Children under 16 can consent to puberty blockers if they understand treatment
© PA Keira Bell
Children under 16 who wish to undergo gender reassignment can only consent to having puberty blockers if they are able to understand the nature of the treatment, the High Court has said in a landmark ruling.
Announcing the court’s decision, a judge said that “in order for a child to be competent to give valid consent the child would have to understand, retain and weigh” a number of factors.
However, they added that “it is doubtful that a child aged 14 or 15 could understand and weigh the long-term risks and consequences of the administration of puberty blockers.”
Keira Bell, a 23-year-old woman who began taking puberty blockers when she was 16 before “detransitioning”, had brought legal action against the Tavistock and Portman NHS Trust, which runs the UK’s only gender identity development service for children.
The legal challenge was also brought by Mrs A, the mother of a 16-year-old autistic girl who is currently on the waiting list for treatment.
At a hearing in October, their lawyers said children going through puberty are “not capable of properly understanding the nature and effects of hormone blockers”.
They argued that there is “a very high likelihood” that children who start taking hormone blockers will later begin taking cross-sex hormones, which they say cause “irreversible changes”.
Ms Bell and Mrs A were asking the High Court to rule it is unlawful for children who wish to undergo gender reassignment to be prescribed hormone blockers without an order from the court that such treatment is in their “best interests”.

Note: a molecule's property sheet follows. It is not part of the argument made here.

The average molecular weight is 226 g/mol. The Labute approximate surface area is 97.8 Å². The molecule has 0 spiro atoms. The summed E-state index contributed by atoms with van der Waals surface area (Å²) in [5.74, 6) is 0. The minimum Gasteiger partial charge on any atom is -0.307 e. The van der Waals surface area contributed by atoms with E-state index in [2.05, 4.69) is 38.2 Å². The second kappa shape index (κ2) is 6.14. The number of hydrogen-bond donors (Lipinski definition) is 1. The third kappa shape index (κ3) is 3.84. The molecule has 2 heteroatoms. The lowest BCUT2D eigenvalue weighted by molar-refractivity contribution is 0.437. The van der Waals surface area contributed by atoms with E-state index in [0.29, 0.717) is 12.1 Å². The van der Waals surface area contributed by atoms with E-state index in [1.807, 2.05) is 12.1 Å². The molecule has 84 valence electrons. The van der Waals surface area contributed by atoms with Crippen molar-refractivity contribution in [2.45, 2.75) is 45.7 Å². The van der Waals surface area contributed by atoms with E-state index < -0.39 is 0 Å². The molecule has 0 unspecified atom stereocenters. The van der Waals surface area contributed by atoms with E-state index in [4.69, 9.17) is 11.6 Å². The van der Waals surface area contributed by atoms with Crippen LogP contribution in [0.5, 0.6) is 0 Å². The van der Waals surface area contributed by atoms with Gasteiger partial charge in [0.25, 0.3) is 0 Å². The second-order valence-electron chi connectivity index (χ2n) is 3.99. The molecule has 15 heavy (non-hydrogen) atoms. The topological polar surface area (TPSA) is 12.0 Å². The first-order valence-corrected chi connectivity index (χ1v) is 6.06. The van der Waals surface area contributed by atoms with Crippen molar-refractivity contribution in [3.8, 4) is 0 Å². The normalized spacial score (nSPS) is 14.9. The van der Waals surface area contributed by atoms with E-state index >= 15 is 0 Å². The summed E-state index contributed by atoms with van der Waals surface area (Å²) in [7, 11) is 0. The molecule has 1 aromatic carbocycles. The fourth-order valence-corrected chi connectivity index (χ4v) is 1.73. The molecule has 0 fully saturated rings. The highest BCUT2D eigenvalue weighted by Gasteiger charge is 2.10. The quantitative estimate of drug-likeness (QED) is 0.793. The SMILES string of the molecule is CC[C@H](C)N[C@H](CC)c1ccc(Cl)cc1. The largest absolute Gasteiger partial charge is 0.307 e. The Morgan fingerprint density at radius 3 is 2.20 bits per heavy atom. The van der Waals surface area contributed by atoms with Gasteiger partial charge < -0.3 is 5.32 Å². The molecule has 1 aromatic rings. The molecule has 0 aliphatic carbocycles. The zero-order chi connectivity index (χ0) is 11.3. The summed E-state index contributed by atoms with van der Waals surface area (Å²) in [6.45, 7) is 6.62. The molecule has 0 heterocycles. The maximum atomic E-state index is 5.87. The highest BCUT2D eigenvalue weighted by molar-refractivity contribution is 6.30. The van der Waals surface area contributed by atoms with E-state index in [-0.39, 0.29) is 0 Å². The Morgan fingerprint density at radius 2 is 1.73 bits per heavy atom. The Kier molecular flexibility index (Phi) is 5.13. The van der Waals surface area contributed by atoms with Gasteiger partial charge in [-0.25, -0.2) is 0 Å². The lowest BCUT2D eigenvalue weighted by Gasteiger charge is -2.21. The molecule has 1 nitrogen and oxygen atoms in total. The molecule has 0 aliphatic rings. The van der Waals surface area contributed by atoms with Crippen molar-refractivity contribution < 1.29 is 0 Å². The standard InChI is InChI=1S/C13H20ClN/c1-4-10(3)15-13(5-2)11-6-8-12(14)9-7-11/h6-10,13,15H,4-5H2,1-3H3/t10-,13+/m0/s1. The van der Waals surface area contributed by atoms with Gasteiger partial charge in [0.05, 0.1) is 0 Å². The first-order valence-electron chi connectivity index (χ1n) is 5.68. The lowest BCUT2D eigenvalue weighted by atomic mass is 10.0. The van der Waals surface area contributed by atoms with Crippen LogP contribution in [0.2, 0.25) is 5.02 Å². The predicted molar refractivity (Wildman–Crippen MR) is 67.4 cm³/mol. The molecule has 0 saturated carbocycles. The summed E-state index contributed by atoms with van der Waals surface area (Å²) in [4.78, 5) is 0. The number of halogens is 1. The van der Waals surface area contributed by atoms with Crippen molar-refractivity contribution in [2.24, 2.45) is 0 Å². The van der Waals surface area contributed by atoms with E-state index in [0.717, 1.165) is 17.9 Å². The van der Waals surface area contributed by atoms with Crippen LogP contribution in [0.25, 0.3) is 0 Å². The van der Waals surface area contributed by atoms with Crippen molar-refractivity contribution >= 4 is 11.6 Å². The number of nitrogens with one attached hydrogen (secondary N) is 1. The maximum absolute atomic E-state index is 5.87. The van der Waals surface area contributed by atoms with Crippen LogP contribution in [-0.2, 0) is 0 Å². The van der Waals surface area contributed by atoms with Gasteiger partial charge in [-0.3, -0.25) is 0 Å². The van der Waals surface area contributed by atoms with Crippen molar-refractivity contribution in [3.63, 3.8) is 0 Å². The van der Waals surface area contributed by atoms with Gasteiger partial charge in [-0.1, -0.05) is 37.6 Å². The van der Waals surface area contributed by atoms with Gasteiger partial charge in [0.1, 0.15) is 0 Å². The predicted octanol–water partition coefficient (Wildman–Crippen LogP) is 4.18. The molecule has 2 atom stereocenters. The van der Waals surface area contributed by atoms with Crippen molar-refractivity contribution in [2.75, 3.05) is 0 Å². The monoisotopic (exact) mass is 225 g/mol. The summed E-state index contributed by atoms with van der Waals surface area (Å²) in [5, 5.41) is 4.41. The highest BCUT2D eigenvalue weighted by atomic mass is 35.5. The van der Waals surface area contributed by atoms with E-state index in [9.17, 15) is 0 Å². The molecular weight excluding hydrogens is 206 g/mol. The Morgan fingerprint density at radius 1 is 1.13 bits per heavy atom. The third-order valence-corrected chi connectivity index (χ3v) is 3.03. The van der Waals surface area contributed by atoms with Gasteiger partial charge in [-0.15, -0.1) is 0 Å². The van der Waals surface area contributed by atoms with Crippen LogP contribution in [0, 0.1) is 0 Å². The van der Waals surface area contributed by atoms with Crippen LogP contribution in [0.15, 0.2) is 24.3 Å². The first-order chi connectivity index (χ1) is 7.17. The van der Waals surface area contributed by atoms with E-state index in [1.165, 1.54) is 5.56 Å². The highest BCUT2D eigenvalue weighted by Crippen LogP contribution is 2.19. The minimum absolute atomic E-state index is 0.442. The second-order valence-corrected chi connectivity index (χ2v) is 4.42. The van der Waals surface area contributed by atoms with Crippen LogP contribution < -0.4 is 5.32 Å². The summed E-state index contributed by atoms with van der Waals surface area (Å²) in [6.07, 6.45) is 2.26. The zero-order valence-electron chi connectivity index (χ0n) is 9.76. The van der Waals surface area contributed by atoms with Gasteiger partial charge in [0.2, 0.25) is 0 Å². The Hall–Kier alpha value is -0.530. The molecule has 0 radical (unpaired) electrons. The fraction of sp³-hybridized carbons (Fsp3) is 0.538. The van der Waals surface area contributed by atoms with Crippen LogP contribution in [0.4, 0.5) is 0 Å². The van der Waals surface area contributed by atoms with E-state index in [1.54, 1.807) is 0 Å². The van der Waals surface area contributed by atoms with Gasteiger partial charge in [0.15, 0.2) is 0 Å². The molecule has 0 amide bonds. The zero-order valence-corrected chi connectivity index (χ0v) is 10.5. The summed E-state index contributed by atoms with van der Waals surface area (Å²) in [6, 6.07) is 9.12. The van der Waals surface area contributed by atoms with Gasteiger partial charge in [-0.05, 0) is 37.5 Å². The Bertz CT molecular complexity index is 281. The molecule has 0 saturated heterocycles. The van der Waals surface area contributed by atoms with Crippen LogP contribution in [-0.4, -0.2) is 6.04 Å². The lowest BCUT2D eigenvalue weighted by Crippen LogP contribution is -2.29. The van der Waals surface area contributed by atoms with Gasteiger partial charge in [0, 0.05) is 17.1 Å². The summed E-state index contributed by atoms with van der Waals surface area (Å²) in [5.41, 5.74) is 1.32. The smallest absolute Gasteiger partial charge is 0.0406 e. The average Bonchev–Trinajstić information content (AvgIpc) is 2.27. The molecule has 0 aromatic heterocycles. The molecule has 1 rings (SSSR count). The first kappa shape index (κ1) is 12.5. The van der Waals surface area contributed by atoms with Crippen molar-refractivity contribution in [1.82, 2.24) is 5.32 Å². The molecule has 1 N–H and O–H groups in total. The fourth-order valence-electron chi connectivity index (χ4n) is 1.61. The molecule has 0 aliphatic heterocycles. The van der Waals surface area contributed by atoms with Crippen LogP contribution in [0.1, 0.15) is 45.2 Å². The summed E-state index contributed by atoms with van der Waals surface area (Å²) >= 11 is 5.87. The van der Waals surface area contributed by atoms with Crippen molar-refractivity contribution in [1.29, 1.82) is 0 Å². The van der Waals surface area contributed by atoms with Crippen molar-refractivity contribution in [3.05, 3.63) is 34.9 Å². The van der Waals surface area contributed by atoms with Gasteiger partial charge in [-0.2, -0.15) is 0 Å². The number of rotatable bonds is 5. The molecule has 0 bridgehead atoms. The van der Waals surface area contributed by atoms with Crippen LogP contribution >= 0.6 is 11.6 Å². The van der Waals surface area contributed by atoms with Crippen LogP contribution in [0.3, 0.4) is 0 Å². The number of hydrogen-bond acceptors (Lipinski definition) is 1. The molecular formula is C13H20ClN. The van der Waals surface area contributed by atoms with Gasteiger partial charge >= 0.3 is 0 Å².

But the Tavistock and Portman NHS Trust said the claimants were seeking to “impose a blanket exclusion” on children under the age of 18 being able to consent to medical treatment, which they say is “a radical proposition”.
In a judgment on Tuesday, Dame Victoria Sharp, sitting with Lord Justice Lewis and Mrs Justice Lieven, said that children under 16 needed to understand “the immediate and long-term consequences of the treatment” to be able to consent to the use of puberty blockers.
The judges said in their ruling: “It is highly unlikely that a child aged 13 or under would be competent to give consent to the administration of puberty blockers.
“It is doubtful that a child aged 14 or 15 could understand and weigh the long-term risks and consequences of the administration of puberty blockers.”
They added: “In respect of young persons aged 16 and over, the legal position is that there is a presumption that they have the ability to consent to medical treatment.
“Given the long-term consequences of the clinical interventions at issue in this case, and given that the treatment is as yet innovative and experimental, we recognise that clinicians may well regard these as cases where the authorisation of the court should be sought prior to commencing the clinical treatment.”
Statement from the Tavistock and Portman NHS Trust.
They will appeal, though the immediate implications for our young people now are concerning.
We will update with a full response.